Let me paint the picture for you.  Beckett pitched five innings, gave up five hits on five runs with five walks and, sadly for the symmetry, nine strikeouts.  Again, the home runs were a problem.  He gave up a two-runner and a three-runner on a bad breaking ball and a misplaced fastball, respectively.  It was a tradeoff; at least he didn’t give up five homers, but each homer was worth more runs.  Saito pitched the sixth.  Bard the seventh and two outs of the eighth.

At that point we were tied at five.  We’d scored three runs in the fourth and two in the fifth.  Drew singled in Youk and moved Papi to third.  Tek hit a sac fly to score Papi.  Ellsbury doubled in Drew.  Then Bay hit a monstrous two-run home run in the fifth to score himself and V-Mart.

Okay.  So.  Tied at five.  With one out in the eighth inning, John McDonald doubled into the left field corner and Travis Snider was coming on home from first.  Now, what I am about to describe is the textbook example of what to do in this situation.  Jason Bay threw the ball to the infield, and Alex Gonzalez immediately relayed it to Jason Varitek, who extended his left leg for the block.  Snider never touched the plate but was rather tagged out.  That was one small step for Jason Varitek and one big sigh of relief for Daniel Bard.

In the bottom half of the inning, after about an hour-long rain delay and with one out, Kotchman pinch-hit for Gonzalez into a fielder’s choice grounder with the bases loaded that scored Papi.  Okajima got the win, and Paps got a save, eventually; two strikeouts followed by two bloop singles and a grazed jersey followed by a strikeout to end it.  On the bright side, opponents are one for twelve with nine strikeouts against him with the bases loaded this season.  Anyway, the final score was 6-5.  Beckett has some serious thanking to do, because if Bay didn’t hit that home run, he would’ve been on the hook for the loss.  Beckett’s ERA over his last three starts is a depression-inducing 9.82, and in that time he’s given up a despair-increasing ten home runs.  Ouch.  No, seriously, it really hurts to read that.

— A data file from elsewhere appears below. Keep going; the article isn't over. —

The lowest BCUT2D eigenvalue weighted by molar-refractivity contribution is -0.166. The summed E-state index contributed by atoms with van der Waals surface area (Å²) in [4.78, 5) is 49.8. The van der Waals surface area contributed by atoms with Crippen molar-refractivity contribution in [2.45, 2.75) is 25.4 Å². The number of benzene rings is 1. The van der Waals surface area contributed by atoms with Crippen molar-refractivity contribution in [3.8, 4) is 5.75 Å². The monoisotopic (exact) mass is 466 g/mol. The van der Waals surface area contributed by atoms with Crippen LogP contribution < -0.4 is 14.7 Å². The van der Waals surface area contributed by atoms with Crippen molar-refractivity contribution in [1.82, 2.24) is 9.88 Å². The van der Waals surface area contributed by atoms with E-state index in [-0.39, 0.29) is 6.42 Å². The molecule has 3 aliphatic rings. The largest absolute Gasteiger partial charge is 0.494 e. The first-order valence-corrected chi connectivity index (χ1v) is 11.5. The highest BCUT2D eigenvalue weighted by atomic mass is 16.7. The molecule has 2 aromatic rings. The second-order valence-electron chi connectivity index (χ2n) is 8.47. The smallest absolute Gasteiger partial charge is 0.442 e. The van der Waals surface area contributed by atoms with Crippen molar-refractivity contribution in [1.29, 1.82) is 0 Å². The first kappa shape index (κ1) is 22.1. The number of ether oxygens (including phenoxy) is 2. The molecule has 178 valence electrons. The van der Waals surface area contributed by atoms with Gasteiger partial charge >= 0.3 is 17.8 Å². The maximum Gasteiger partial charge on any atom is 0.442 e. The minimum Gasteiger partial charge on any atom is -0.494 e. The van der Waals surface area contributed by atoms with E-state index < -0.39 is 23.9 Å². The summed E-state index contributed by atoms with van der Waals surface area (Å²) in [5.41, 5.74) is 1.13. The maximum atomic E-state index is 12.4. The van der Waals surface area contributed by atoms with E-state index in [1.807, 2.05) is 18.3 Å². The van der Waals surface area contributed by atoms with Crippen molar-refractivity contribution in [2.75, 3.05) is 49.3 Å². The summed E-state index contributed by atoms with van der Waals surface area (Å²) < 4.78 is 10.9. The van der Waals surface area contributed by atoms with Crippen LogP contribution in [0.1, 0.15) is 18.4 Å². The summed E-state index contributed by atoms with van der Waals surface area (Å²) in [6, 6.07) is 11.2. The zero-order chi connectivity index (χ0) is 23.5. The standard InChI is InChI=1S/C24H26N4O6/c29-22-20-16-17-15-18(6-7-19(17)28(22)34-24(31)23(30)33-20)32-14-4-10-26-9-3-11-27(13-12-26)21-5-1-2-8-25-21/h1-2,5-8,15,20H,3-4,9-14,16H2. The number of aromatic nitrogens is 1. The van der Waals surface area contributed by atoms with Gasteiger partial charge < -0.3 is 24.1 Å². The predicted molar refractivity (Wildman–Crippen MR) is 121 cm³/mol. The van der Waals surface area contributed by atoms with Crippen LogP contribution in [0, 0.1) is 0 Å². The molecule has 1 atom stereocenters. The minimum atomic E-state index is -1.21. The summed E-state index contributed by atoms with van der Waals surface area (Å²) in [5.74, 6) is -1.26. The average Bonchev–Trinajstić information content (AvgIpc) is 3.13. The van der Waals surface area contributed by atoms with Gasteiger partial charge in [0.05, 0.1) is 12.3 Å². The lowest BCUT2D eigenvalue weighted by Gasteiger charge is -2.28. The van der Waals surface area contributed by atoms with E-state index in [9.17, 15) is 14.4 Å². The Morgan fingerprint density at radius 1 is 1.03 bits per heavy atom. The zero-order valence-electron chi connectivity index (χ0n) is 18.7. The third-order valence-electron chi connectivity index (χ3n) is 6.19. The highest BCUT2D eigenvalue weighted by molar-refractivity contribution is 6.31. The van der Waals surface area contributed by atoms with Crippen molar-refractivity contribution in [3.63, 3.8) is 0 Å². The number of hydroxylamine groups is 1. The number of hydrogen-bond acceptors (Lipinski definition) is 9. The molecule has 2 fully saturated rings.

As for the rest of the lineup, Ellsbury was obviously back in there and finished two for three.  Pedroia, Martinez, Youkilis, Ortiz, and Gonzalez also each had a hit.  Drew finished two for four.

Dice-K’s rehab start with Portland has been postponed from today to tomorrow due to the weather.  After that, he’ll start for the PawSox on Friday and then he’ll be back in action on September 9 at Fenway against the Orioles.  Hopefully, that’s a good thing.  Lowrie, who felt pain in his left wrist on Wednesday, will start again for the PawSox today.  Apparently the soreness is no big deal.  The Yankees won, but we did as well and the Rangers did not.

All in all a great game, with the obvious exception of Beckett’s shoddy work.  Plays like Tek’s not only win games but also boost the morale of a team down the stretch after a long and demanding season.  Unlike other sports, ballplayers work almost every day, but moments like this make it all worth it, so to speak.  Slowly but steadily, we’re making the full circle to come back to where we started: solid pitching and solid hitting.  I’m telling you, it’s a veritable recipe for October.  But before we can think about that, we have to think about Ricky Romero at Clay Buchholz.

Reuters Photo